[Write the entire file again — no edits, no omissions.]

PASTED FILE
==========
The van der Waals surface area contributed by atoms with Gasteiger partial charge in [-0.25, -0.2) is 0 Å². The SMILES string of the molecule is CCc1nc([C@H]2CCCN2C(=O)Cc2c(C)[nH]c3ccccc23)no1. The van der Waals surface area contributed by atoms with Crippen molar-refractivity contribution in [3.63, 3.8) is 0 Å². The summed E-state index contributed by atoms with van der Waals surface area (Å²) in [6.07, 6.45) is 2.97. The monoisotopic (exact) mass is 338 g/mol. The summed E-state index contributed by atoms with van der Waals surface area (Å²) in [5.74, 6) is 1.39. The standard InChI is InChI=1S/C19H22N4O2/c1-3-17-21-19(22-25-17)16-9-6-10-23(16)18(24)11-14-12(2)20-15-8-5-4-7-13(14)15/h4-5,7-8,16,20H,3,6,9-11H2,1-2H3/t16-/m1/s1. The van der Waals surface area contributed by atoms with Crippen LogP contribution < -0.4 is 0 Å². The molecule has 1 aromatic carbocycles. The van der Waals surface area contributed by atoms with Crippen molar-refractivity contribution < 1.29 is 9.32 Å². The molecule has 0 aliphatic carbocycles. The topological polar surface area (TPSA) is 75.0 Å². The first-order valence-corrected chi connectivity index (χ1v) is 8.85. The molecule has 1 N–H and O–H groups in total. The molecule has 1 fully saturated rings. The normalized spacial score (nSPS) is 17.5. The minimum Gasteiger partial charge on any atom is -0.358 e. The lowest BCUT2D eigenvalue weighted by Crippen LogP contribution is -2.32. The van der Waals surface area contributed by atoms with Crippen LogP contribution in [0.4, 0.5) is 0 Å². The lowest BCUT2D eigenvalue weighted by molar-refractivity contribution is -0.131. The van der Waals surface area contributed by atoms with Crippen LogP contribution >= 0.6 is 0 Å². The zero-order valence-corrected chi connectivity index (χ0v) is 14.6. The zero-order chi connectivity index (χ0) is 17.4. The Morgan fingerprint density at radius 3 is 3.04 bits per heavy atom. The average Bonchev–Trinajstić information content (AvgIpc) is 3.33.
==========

The van der Waals surface area contributed by atoms with Gasteiger partial charge in [-0.25, -0.2) is 0 Å². The SMILES string of the molecule is CCc1nc([C@H]2CCCN2C(=O)Cc2c(C)[nH]c3ccccc23)no1. The van der Waals surface area contributed by atoms with Crippen molar-refractivity contribution in [3.63, 3.8) is 0 Å². The summed E-state index contributed by atoms with van der Waals surface area (Å²) in [6.07, 6.45) is 2.97. The monoisotopic (exact) mass is 338 g/mol. The summed E-state index contributed by atoms with van der Waals surface area (Å²) in [5.74, 6) is 1.39. The standard InChI is InChI=1S/C19H22N4O2/c1-3-17-21-19(22-25-17)16-9-6-10-23(16)18(24)11-14-12(2)20-15-8-5-4-7-13(14)15/h4-5,7-8,16,20H,3,6,9-11H2,1-2H3/t16-/m1/s1. The van der Waals surface area contributed by atoms with Crippen LogP contribution < -0.4 is 0 Å². The molecule has 1 aromatic carbocycles. The van der Waals surface area contributed by atoms with Crippen molar-refractivity contribution < 1.29 is 9.32 Å². The molecule has 0 aliphatic carbocycles. The topological polar surface area (TPSA) is 75.0 Å². The first-order valence-corrected chi connectivity index (χ1v) is 8.85. The molecule has 1 N–H and O–H groups in total. The molecule has 1 fully saturated rings. The normalized spacial score (nSPS) is 17.5. The minimum Gasteiger partial charge on any atom is -0.358 e. The lowest BCUT2D eigenvalue weighted by Crippen LogP contribution is -2.32. The van der Waals surface area contributed by atoms with Crippen LogP contribution in [0.4, 0.5) is 0 Å². The lowest BCUT2D eigenvalue weighted by molar-refractivity contribution is -0.131. The van der Waals surface area contributed by atoms with Crippen LogP contribution >= 0.6 is 0 Å². The zero-order valence-corrected chi connectivity index (χ0v) is 14.6. The zero-order chi connectivity index (χ0) is 17.4. The Morgan fingerprint density at radius 3 is 3.04 bits per heavy atom. The average Bonchev–Trinajstić information content (AvgIpc) is 3.33.